asheville reparations

Matt Bush / Blue Ridge Public Radio

Asheville City Council Tuesday approved $2.1 million for the reparations fund for the city's Black community.  But what the money will be spent on is still unknown, as the 'truth telling' sessions the city is holding to determine what form reparations will take continue throughout June.

BPR's The Waters & Harvey Show held its second live show Wednesday evening.  Our hosts, their panel, and viewers were all posed the same questions as Asheville further delves into reparations for its Black community - What is justice?  And what form of reparations will bring racial justice?

Matt Bush / Blue Ridge Public Radio

Asheville City Council held its annual retreat earlier this month at Harrah's Cherokee Center Asheville.  The whole event was open to the public, but only after a lawsuit that was filed by five media outlets - Mountain Xpress, Asheville Citizen-Times, Blue Ridge Public Radio, Carolina Public Press, and AVL Watchdog.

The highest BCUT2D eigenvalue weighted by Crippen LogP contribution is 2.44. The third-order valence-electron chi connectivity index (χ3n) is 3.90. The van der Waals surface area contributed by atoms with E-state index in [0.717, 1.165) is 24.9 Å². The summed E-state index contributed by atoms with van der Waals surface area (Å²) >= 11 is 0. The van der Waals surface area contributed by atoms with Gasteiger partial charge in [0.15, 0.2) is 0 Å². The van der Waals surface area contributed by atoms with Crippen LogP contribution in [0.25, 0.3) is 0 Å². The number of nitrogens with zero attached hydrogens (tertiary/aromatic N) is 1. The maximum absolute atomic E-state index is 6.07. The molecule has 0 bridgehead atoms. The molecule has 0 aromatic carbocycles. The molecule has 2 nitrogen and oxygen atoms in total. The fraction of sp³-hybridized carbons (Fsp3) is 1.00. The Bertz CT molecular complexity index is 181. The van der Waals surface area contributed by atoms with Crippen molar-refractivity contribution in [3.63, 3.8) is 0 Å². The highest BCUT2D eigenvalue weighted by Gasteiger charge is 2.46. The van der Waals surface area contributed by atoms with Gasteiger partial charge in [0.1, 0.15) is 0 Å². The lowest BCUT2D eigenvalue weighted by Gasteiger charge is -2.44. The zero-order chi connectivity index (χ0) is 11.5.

Black Home Ownership And The Promise Of Reparations

Feb 25, 2021
Priscilla Ndiaye Robinson

Priscilla Ndiaye Robinson looked across the empty fields where her Southside neighborhood once thrived. “It’s all gone,” she said. “One thousand two hundred businesses and homes were lost.” 

The neighborhood, where approximately half of Asheville’s Black population lived, suffered major upheaval under Asheville’s urban renewal program in the 1970s and 1980s, one of the largest urban renewal projects in the Southeastern United States.

Reparations, Six Months Later: So Far, Empty Promises

Feb 5, 2021
Juanita Wilson / Buncombe County Special Collections, Pack Memorial Library, Asheville, NC

Six months ago, as part of a reckoning on racial injustice, the City of Asheville and Buncombe County both passed resolutions to consider reparations to the Black community as a way to begin making amends for slavery and generations of systemic discrimination.